Reflecting on a Storm

Last night we had some nasty thunderstorms pass through the area and several tornadoes touched down. Our capitol city of Springfield suffered widespread damage with fortunately few fatalities. I was up most of the night because I wanted to keep an eye out for a nasty line of storms making their way to Champaign-Urbana around 4:00 a.m. Truth be told, it wasn't my interest that kept me up...not as much as my long-lived fear of tornadoes. As a kid, I was extremely afraid of Mother Nature's twisted creation. I was never in a tornado, nor do I know anyone who survived one. Nevertheless, growing up in the Midwest must have had an effect on me. The terror seeped into my unconscious, no doubt because of all the nature shows, tornado drills, and siren tests the first Tuesday of each month.

I was socialized to fear the tornado.
So much so, that tornadoes are the most frequently recurring theme in my dreams. I can recall many vivid dreams of being in a house when a tornado is coming. Usually it involves me running to a basement and hiding. Oddly, the house never seems to get hit, I am never injured or killed, and rarely do I actually see the tornado. What can it all mean? Cue the Freudian psychologists! I already know what it means to me: it's the fear of the unknown. Fear of being at the mercy of an uncontrollable force.

That intense fear has subsided over the years, but I still cringe a bit whenever hazardous weather travels my way. Despite that, I think it would be cool to chase a tornado with an experienced meterology crew. Bad movie references aside, there is something raw and beautiful about the tornado. I just don't want it chewing on my house! And therein, lies the other fear. The fear of losing my possessions. Damn you, materialistic society!

When I was young, having been fed all the dark imagery, I decided to make my own tornado kit. Now, an adult would fill said kit with rations, a flashlight, battery powered radio, and first aid supplies. As a nine-year-old, I stocked mine with a car, LEGO man on a motorcycle, a stuffed Garfield, and a few other misc toys. By god, I wouldn't leave behind all my friends! I secured them all in an old camera case and had them stationed by my bed...awaiting the howl of the sirens.

In retrospect, how cute and funny of me. No, seriously, I was cute and funny once. Anywho, this got me thinking about one of those dilemmas we ask ourselves for interest and self-exploration. If I could only take one thing with me to my tornado shelter, what would it be? After a brief thought, I knew I had to take my writing journals. It would suck to lose the files on my computer and pictures in my photo albums. And I could buy back all the other "stuff" I own. But my writings cannot be recreated. They are a part of me catalogued through time -- a mental archive, if you will.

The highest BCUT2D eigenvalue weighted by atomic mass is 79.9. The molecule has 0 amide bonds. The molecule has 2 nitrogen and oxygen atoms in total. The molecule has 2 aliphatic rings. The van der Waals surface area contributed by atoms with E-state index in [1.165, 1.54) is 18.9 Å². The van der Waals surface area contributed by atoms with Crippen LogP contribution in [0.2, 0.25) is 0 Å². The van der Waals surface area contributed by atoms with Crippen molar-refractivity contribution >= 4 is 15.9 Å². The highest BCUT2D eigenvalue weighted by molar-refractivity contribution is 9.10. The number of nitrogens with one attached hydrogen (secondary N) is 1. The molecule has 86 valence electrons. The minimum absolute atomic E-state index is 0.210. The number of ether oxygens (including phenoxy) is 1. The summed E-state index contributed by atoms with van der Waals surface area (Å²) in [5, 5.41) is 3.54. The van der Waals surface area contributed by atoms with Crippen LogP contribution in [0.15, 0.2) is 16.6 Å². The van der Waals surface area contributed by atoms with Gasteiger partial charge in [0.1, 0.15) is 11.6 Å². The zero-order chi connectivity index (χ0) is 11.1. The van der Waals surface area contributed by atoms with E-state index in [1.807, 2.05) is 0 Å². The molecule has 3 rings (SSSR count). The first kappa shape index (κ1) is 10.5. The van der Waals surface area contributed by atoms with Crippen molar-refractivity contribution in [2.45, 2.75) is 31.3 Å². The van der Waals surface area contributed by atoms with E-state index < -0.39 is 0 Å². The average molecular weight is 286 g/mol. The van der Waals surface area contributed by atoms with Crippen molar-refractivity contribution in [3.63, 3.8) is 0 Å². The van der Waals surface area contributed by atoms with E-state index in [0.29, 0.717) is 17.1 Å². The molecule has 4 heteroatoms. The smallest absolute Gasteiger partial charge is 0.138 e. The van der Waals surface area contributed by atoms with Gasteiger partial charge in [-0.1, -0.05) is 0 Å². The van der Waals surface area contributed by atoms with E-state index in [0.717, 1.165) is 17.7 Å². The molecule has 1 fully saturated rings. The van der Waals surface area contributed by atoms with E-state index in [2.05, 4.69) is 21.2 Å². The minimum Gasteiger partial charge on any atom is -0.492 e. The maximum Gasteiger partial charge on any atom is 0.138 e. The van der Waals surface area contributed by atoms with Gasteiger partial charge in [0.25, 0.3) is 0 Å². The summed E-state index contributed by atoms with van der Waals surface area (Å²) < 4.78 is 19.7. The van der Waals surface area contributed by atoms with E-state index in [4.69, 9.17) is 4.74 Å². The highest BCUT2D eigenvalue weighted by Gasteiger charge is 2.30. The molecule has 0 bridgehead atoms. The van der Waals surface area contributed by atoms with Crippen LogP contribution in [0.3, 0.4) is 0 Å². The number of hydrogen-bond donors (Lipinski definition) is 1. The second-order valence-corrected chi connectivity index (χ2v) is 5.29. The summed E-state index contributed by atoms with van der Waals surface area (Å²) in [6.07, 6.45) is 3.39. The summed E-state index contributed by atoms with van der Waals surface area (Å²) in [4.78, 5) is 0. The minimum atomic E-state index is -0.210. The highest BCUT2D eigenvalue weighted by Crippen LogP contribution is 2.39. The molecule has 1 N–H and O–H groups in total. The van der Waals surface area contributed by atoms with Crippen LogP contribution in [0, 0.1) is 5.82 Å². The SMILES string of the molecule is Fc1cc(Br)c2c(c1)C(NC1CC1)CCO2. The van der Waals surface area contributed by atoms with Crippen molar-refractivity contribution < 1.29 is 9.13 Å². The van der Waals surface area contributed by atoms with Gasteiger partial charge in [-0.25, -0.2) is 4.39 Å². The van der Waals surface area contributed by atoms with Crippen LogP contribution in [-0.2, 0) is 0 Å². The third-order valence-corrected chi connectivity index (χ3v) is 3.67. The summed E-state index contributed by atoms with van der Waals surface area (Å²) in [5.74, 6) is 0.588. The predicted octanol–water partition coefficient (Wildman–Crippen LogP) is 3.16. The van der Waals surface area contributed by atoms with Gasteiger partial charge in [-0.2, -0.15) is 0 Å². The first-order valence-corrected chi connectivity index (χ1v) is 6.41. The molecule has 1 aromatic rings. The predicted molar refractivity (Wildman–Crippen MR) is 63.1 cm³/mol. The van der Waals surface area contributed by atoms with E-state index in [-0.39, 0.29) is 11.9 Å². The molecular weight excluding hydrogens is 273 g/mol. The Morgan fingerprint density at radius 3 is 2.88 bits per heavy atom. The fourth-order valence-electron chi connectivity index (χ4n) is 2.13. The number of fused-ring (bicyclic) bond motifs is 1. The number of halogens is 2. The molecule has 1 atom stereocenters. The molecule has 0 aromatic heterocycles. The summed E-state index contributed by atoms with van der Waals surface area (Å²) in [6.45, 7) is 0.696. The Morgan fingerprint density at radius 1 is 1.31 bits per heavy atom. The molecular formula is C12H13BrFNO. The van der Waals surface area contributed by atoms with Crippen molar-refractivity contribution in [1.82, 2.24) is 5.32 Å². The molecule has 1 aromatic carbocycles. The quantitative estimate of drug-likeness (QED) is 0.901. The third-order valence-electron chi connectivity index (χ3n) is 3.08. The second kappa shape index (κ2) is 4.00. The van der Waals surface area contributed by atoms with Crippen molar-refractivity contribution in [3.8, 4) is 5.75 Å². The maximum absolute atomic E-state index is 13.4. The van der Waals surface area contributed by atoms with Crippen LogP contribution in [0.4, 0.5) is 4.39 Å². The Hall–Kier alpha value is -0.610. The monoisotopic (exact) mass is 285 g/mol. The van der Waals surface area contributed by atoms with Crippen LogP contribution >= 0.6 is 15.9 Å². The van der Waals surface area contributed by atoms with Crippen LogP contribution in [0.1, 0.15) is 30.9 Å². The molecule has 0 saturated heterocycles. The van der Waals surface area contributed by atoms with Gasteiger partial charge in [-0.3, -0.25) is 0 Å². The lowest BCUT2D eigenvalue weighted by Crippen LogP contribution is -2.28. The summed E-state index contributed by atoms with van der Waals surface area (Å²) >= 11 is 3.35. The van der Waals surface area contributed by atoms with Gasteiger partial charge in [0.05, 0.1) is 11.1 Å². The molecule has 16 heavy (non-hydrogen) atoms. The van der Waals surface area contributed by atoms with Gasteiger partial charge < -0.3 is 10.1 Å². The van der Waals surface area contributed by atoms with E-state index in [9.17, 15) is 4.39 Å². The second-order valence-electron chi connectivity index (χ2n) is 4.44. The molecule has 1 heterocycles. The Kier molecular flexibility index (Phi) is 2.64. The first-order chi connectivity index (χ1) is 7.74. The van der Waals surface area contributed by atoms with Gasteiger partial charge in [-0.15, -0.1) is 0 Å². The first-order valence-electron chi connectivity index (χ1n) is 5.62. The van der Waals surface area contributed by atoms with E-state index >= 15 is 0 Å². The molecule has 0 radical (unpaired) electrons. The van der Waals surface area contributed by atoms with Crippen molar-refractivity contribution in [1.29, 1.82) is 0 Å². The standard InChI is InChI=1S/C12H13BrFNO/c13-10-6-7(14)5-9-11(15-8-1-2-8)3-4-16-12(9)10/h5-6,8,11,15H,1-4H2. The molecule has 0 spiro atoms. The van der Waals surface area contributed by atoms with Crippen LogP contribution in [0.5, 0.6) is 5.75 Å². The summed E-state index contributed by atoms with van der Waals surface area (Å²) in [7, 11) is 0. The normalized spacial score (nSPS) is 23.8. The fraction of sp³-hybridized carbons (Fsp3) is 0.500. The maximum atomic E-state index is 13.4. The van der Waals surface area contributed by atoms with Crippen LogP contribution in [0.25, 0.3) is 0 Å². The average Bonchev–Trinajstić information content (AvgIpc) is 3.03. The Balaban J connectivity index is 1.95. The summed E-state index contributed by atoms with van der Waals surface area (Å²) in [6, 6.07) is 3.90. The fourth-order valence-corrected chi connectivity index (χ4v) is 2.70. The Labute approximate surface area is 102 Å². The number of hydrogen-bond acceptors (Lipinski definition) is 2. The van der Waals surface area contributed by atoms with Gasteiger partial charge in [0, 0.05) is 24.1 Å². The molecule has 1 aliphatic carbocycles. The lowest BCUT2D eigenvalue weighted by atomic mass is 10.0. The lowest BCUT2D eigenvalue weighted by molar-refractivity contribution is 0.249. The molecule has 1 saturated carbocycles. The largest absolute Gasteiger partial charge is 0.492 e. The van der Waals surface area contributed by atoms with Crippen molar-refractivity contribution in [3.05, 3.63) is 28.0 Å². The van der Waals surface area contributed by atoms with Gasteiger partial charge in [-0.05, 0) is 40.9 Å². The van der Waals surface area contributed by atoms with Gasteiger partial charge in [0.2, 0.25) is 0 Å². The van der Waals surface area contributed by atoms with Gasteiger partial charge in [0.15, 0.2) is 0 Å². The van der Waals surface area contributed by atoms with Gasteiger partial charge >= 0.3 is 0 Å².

Wondering if this post has a point? Well, it doesn't. Though I will toss in a treat if you've suffered this long. About two years ago, I faced-off with a massive swirling vortex of potential chaos, oh, say, within a mile of my apartment at the time. And like any idiot, I ran to get my camera and snap a picture of it. And oddly, I wasn't all that afraid. And thankfully, it didn't land on me...or anywhere for that matter.

Check it out:

As for the moral of this story, I think our minds take hold of the images that resonant with us and use them to illustrate what we fear. It's like the unconscious and conscious having a dialogue in slightly different languages. And we are left in between, the sole interpreter, trying to make sense of it all and understand ourselves a little better.


Ben said...

I finally got to make use of the time difference. I was watching the radar as a tornado-containing cell made its way towards my cousins house. Fortunately, it weakened when it was about 10 miles out.

But to your point, I'm actually quite scared of thunderstorms. And I seek the damn things out. But I suppose that besides the amazing power and beauty of storms, I'm drawn to the excitement of fear of the unknown. I guess you could just say I have tremendous respect for nature. It's beautiful, but it could kill me.

Oh, and I was watching the news the other day and a "severe storm" was passing through San Jose. There were reports of two lightning strikes!!! Think there might have been some thunders too. No reports of any wheelbarrows getting blown over though, so it musn't have been that bad. :-/

Army said...

Well, ya know, it's not a "Midwestern-style" thunderstorm unless some decorative wheelbarrows are knocked over and a few trash cans are scattered about...

We were also in the path of tornado warnings, but the storm dissipated by the time it reached a few counties from us.

The worst time to face a tornado is in the darkness of night.

Allie D. said...

Chris- I had no idea we had this little phobia in common. I remember my mom showing me one of those Discover Channel shows on tornadoes when I was about 8 or 9, and I was traumatized to the point where I still live in fear of the damn twisters, even though such phenomenon are extremely rare in this part of the country. I habituatlly had my head turned to the southwest corner of the sky if the weather turned iffy. If it was really hot one day and really cold the next, I was almost certain "today would be the day that the warm front and cold fronts would combine to bring forth certain doom."

And goddamn yes, the DREAMS! They are also a recurring theme for me.

Robert said...

Thunderstorms put me to sleep. Go figure.